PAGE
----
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Amy Przeworski Ph.D.
Amy Przeworski Ph.D.

The Eyes of the Tornado

How parental perfectionism reared its ugly head

It starts early in parenthood. Those first few days of parenthood are all about cooing over how adorable your baby is and posting a thousand pictures on Facebook announcing your child’s presence in the world. But soon the pediatric visits begin and that’s when the competition begins. Your baby’s head size, weight, and length are measured and you are given percentages for your child’s measurements relative to other infants. I have seen many a parent (including myself) proudly display these numbers on their Facebook page like a badge of honor.

But I can also recall anxiety about this. What if my child fell into the dreaded 10th percentile on weight? Would that mean that I am a bad mother who is starving my kid? What would it mean about my decision to breast feed versus formula feed? What did it mean about my infant? The overachiever in me wanted my kid to be the best fed, healthiest, tallest, and heaviest infant on the block—the Andre the Giant of babies. I triumphed when a number was in the 80th percentile and despaired when my child was in the “average” range on any percentile. Who wants their child to be average?!

Then the attention turned to developmental milestones--crawling, walking, smiling, speaking, eating solid foods. Each developmental accomplishment brought absolute joy and excitement, but also worry if other kids are accomplishing these milestones at a different rate and what it might mean about your child or you as a parent.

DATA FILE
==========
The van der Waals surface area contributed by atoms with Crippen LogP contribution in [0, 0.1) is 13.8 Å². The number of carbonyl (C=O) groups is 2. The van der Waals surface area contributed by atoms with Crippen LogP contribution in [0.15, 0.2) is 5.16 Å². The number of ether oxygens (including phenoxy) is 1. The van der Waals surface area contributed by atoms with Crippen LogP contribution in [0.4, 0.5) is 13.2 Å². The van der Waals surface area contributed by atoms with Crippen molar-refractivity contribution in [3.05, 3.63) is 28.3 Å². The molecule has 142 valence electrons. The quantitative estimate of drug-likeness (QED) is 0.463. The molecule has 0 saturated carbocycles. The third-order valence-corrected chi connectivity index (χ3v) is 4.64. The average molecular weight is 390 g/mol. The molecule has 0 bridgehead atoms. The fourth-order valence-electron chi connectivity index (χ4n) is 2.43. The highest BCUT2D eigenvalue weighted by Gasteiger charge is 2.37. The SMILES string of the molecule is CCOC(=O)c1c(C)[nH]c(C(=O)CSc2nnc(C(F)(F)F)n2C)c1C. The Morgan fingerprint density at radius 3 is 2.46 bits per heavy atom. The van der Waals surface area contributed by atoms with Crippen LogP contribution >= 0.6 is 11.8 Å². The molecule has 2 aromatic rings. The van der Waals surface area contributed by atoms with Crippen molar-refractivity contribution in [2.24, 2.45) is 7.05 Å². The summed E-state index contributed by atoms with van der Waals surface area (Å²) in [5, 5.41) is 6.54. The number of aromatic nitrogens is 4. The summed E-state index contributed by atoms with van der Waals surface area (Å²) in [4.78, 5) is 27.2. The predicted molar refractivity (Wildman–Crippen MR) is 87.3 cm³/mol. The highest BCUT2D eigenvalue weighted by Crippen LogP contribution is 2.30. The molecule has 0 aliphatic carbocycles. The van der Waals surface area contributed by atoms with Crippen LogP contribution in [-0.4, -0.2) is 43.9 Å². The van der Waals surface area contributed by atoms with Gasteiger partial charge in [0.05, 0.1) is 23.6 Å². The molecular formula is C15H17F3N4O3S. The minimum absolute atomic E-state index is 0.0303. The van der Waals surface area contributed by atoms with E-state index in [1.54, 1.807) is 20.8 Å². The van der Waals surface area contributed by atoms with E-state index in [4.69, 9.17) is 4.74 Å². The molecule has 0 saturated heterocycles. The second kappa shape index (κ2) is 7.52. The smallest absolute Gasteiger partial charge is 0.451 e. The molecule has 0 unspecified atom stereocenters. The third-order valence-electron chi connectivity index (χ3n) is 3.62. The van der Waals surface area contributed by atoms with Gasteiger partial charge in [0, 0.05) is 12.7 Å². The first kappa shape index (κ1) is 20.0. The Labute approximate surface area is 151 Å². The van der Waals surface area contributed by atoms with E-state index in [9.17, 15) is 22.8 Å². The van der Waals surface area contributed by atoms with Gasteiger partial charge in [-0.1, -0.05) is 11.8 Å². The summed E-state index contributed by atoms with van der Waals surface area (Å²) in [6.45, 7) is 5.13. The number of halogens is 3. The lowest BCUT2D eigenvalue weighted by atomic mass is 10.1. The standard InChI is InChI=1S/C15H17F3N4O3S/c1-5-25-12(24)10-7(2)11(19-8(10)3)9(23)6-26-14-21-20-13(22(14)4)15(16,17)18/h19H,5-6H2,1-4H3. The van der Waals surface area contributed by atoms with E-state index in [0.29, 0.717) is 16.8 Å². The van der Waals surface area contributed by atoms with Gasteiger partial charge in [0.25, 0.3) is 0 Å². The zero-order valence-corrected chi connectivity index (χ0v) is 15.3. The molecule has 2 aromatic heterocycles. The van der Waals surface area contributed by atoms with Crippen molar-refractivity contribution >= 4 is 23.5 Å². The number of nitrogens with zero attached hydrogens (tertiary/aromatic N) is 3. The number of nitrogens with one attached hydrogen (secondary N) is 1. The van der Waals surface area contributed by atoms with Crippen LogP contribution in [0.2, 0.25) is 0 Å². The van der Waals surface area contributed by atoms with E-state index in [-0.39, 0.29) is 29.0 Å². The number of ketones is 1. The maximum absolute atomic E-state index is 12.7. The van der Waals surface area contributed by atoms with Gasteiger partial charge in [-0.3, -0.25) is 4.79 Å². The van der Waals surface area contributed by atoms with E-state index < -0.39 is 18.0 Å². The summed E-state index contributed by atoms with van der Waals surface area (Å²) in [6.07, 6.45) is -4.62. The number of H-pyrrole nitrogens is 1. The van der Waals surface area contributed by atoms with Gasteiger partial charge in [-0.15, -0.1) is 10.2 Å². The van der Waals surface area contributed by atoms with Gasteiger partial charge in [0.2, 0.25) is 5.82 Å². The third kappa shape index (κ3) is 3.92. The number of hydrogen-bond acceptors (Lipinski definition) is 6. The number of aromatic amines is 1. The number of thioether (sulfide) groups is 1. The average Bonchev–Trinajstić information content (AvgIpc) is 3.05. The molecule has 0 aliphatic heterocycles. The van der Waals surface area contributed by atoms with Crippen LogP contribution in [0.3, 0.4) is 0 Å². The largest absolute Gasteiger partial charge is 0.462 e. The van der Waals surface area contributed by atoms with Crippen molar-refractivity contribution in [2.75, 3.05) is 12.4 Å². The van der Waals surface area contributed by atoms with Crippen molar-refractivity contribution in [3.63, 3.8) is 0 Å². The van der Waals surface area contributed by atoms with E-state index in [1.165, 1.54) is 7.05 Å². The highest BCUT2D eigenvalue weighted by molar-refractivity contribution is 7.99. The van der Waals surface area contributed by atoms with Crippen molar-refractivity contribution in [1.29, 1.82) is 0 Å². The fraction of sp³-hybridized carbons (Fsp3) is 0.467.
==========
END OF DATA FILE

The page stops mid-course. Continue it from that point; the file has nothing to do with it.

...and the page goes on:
Now that my kid is a toddler, the focus is on learning. When she sings the alphabet I beam with pride. When she counts to 20 (skipping only a few numbers along the way) I rejoice. Each accomplishment is an indication of her growth and intelligence—her extraordinariness as a toddler.

So when she began doing art projects at daycare I was ecstatic. Look at how well my kid can use safety scissors! Check out her grip on that crayon! Her use of stickers on this page is simply astounding.

This year has been the year of the glue. To increase fine motor skills, the kids are gluing stuff onto paper—ornaments on a Christmas tree shape, stars on a piece of paper, or googly eyes, a mouth, arms and legs on the body of an animal. It has been a productive artistic year and we proudly display the art on our fridge like any good parent.

For Thanksgiving we had a turkey with its beak coming out of its rear, one googly eye on its foot and another one floating in the background of the picture. For Christmas we had a Santa with an arm coming out of his face, another one extending from his belly, his mouth on upside-down and on his foot, and both of his eyes floating in the background. Each feat of artistic skill was more abstract than the previous and with the body parts seemingly thrown on the picture at will with little regard to where they belong.

With each piece of art that was sent home, I looked for growth. Were the mouth and the eyes at least on the face of the animal or floating in the background? Were the two eyes located anywhere near one another or did the animal literally have an eye in the back of his head? Then I found myself looking at her art in comparison to that of other kids in her room and wondering why it was that her projects never had the parts in the “right” places even if other kids of her age had mastered that. Did this mean that she was creative or behind her classmates? I found the perfectionist and overachiever in me rearing its ugly head. I tried to focus on the other areas of her growth, while still hoping for the day when she would bring home an animal that didn’t have a leg growing out of its abdomen.